Queen's ex-roadie ranks their 10 best songs

He was in the studio with Queen when they recorded ‘Bohemian Rhapsody’. His stamping feet can be heard on We Will Rock You. And he was in a hotel room with Freddie Mercury when the singer jumped out of a bath, wrapped himself in a towel, grabbed an acoustic guitar and wrote ‘Crazy Little Thing Called Love’ in minutes flat.

Peter Hince worked as a roadie for Queen for 12 years, from A Night At The Opera to the band’s final show with Mercury at Knebworth in 1986.

Here, he picks his top 10 Queen songs – and reveals which song Freddie thought was even better than Bohemian Rhapsody

**10. KEEP YOURSELF ALIVE (Queen, 1973)
Peter: **“The first time I met Queen was when they supported Mott The Hoople in 1973. I was working for Mott, but I watched Queen’s set most nights. They only had the one album out, so they played pretty much all of it, and one of the songs that stood out was Keep Yourself Alive – a really great rock song.”

9. LIAR (Queen, 1973)
“Sticking with the Mott tour, I also loved Liar. Keep Yourself Alive was Brian’s song, Liar is Fred’s, and for me, Liar is Queen at their early, heavy best.”

8. DON’T STOP ME NOW (Jazz, 1978)
“This song has an amazing energy to it. And it really captures how Fred was at the time, when he was getting into the whole gay scene and just enjoying his life. There is that sense of unbridled joy in this song. The message is: I can do what I like.”

7. MAN ON FIRE (Roger Taylor, Strange Frontier, 1984)
“I think this is Roger’s best song. It didn’t appear on a Queen album. It was supposed to be on The Works, but it ended up on Roger’s solo album. And really, he should have let Fred sing it. I think if he’d gone with Fred singing, it could have been an even better song. I suppose Roger wanted to sing his own song, which is fair enough. But if Fred was singing a song, he would really get involved, and he wasn’t like, ‘Oh, I want co-writing credits.’ He was like, ‘It’s your song. But we can make it better – make it a better Queen song.’ Fred was very unselfish in that respect, and he definitely helped John and Roger. Just listen to the songs of Roger’s that Fred sang – obviously It’s A Kind Of Magic and Radio Ga Ga. You can hear Fred’s influence those songs, enormously.”

6. SPREAD YOUR WINGS (News Of The World, 1977)
“I liked a lot of John’s songs. The big ones, of course, are Another One Bites The Dust and I Want To Break Free. And people certainly had some funny ideas about Another One Bites The Dust. There was that rumour that John stole the bass line from Chic, which was complete nonsense. And someone even said that if you play the song backwards the lyrics say: ‘Smoke marijuana.’ Really? In the end, though, I think Spread Your Wings is John’s best song. I never cared that much for the power ballads like Play The Game, It’s A Hard Life or _Save Me _– those songs with really big dynamics, going from something like a lullaby into these huge crescendos. But there was something different about Spread Your Wings. It was like a power ballad, but it had more emotion in it.”

5. WE WILL ROCK YOU (News Of The World, 1977)
“This was a pretty important song for the band, and of course I always loved it because my feet are on it! The band recorded it in this big, cavernous studio, it was an old church, with a bunch of us stamping our feet on these big drum risers and having the whole thing all soaked in echo. It was great being an actual part of a Queen song. And I also loved the up-tempo version that they used to open the set with. That was phenomenal.”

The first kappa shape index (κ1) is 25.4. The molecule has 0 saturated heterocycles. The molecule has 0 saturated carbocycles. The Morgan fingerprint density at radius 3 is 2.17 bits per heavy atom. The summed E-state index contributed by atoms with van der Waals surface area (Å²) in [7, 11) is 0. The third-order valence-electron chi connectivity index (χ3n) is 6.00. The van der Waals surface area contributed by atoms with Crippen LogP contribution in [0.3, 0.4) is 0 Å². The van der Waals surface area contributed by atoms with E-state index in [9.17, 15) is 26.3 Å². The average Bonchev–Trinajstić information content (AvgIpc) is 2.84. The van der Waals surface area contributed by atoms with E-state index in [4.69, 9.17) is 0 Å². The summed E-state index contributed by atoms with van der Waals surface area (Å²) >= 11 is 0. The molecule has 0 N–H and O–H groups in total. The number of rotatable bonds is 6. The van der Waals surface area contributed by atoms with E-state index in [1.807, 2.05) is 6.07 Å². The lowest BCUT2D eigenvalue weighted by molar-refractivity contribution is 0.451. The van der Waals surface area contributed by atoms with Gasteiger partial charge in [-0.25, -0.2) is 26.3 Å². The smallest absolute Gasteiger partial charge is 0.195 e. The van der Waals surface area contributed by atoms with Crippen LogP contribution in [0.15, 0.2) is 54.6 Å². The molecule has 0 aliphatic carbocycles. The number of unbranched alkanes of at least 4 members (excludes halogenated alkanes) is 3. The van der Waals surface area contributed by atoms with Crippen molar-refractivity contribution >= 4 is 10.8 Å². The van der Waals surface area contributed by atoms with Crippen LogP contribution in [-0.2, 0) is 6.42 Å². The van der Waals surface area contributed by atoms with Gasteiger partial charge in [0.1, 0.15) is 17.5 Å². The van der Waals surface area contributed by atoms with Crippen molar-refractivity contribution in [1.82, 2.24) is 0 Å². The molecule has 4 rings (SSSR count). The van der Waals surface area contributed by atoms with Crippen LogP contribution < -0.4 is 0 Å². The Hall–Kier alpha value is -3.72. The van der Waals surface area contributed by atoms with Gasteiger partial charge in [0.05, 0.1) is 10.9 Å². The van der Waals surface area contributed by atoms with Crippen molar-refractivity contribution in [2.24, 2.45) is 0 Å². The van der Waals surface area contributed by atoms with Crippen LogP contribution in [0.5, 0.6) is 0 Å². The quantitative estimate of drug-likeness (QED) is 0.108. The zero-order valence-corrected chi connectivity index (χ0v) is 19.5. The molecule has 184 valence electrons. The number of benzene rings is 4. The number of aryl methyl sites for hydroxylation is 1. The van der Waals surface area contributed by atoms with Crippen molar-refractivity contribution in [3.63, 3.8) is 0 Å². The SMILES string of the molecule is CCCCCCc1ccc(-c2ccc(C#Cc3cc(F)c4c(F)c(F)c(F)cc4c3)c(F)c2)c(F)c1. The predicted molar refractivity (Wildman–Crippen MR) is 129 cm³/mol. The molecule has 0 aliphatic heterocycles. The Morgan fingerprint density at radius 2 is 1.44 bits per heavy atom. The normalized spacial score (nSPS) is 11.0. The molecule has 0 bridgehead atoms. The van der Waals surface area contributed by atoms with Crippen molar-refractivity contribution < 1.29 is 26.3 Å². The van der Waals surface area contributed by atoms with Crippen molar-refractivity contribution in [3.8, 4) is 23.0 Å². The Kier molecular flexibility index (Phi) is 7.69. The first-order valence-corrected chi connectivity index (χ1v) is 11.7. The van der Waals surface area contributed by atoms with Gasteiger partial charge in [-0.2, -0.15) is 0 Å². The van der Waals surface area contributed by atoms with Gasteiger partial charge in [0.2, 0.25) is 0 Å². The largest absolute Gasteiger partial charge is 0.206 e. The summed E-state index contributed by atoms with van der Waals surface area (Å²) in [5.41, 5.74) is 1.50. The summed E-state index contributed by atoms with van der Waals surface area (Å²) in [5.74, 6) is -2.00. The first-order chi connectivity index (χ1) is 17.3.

4. NOW I’M HERE (Sheer Heart Attack, 1974)
“Live, this song was great, either at the start of the show or as an encore. That was the band at their rock’n’roll best – a three-piece with a singer. And so, so heavy.”

“The inspiration came to Fred when he was in the bath, and I had to rush off and get a guitar for him. By the time I got it he was out of the bath, in a towel. He took this battered old acoustic and just knocked out the chords. That was the thing about Fred – when he got inspiration, he acted on it. It was like this fleeting thing, floating in the air, and if you don’t grab it then, you’ll lose it. Crazy Little Thing Called Love is a great song, a turning point for the band, and I witnessed it being written, first hand. Pretty amazing.”

2. BOHEMIAN RHAPSODY (A Night At The Opera, 1975)
“I was there when it was recorded. I was there when the video was made. It was at the start of my time with them. Bohemian Rhapsody is Freddie’s masterpiece, and I feel privileged to have watched it come together as it did.”

1. SOMEBODY TO LOVE (A Day At The Races, 1976)
“Freddie always said that Somebody To Love was better than Bohemian Rhapsody – a better piece of songwriting. He felt that this was his best-structured song. The studio version is really good, but the live version was something else. They took it to a different level. It had real power and guts on stage. And whenever Somebody To Love was in the set, it just seemed to be a better show. It had something that lifted the whole band. It’s a very special song.”

Queen Unseen by Peter Hince is out now and published by John Blake in paperback at £8.99

Paul Elliott

Freelance writer for Classic Rock since 2005, Paul Elliott has worked for leading music titles since 1985, including Sounds, Kerrang!, MOJO and Q. He is the author of several books including the first biography of Guns N’ Roses and the autobiography of bodyguard-to-the-stars Danny Francis. He has written liner notes for classic album reissues by artists such as Def Leppard, Thin Lizzy and Kiss, and currently works as content editor for Total Guitar. He lives in Bath - of which David Coverdale recently said: “How very Roman of you!”